Energy harvesting

Electro mechanical energy harvesting for wireless electronic devices

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Photon-Enhanced Thermionic Emission Solar Cells

High efficiency solar cells are of critical importance if the ambition of a future powered by renewable energy sources is to be realized. Today, multi-junction solar cells have exceeded the Shockley-Queisser limit of the conventional single material pn-junction solar cell by reaching efficiencies of approximately 43%. However, the fundamental thermodynamic limit for a general solar cell, known as the Landsberg limit, is at 93.3% almost twice the current obtainable efficiency. Thus, a large efficiency potential is today still unrealized. This is partly due to the fact that most solar cell designs today rely on the conversion of photon energy into electrical energy by photoexcitation in a band gap design, where energy in excess of the bandgap is wasted through thermalization. In the photon-enhanced thermionic emission (PETE) design, however, excess photon energy remains accessible as it is used to heat up a thermionic emitting semiconductor. Since the thermionic current increases with temperature, both the direct photon excitation energy as well as the excess thermal energy adds to the output power. Also, an extra thermoelectric machine in series with the anode allows for a tandem setup that further improves efficiency. In order to realize a PETE solar cell several enabling technologies have to be developed, including high temperature low work function surface modifications, high temperature and high power contacts and high mechanical stability at elevated temperatures.

(Left) Concentrated solar light is incident on a semiconductor cathode. The energy required for electrons to cross the energy barrier between cathode and anode is obtained from both the energy acquired in the photo excitation across the bandgap and from the thermal reservoir of the cathode. An additional thermoelectric engine at the anode helps increasing efficiency further. (Right) UHV setup for characterizing the solar cell surface properties.

Nanostructured Solar Cells

By using reactive ion etching (RIE) nanostructures can be formed on the surface of Si in a simple, maskless 1-step process. Since these nanostructures are known to create a very anti-reflective surface when fabricated correctly, such a simple fabrication method could be a promising treatment for Si photovoltaics that indeed require excellent anti-reflective properties.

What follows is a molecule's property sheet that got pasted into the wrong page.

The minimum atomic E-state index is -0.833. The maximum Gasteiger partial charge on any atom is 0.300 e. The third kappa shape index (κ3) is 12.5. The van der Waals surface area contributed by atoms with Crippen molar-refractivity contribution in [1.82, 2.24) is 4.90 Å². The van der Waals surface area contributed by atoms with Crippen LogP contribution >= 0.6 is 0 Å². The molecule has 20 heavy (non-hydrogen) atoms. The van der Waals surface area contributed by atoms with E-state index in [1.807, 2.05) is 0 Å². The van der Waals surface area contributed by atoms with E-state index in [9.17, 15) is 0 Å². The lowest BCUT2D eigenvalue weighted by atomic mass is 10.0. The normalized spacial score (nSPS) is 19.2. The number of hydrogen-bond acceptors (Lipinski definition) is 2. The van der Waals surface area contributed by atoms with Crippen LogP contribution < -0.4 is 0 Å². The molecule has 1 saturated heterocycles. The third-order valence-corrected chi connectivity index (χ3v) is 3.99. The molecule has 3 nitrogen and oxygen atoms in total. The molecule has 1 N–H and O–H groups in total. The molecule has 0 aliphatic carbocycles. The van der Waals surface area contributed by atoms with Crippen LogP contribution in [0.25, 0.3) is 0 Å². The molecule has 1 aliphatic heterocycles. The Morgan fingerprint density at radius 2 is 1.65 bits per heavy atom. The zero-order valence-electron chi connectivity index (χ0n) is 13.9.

Several different batches of functioning solar cells treated with RIE as texturing have been fabricated in a B.Sc. (2009-10) and M.Sc.-thesis (2011-12) laying out the basis for the current research. So far, the nanostructures have been successfully incorporated in a working Si solar cell with decent power conversion efficiency. The optical properties have been confirmed to be superior to state-of-the-art Si solar cells achieving total weighted reflectance below 1% averaged over the whole solar spectrum (≈300-1150nm). The efficiency is still not superior to the conventional, KOH-textured reference cell and it has been found that the efficiency problem is primarily due to surface recombination. Thus, the current work focuses on better passivation and chemical post-treatments of the “nano-grass” or black silicon. RIE-texturing has the advantage compared to industrial standard texturing that it is able to texture mono-, quasi-mono and multi-crystalline Si. Since all are important in the solar industry, all three kinds of black silicon solar cells are currently being processed. Furthermore thinner solar cells are being fabricated in an attempt to take advantage of the superior light trapping properties of black silicon.

Reactive Ion Etching (RIE) is used to etch nanostructures into the Si surface. The nanostructures significantly increase the scattering of the light at the surface and thus increase the absorption of light – the surface becomes black! The increased light absorption of Si is a desired and important property for Si solar cells, in which increased absorption of sunlight can lead to increased efficiency.

https://www.nanolab.dtu.dk/english/research/silicon-microtechnology/research/energy-harvesting
19 JUNE 2019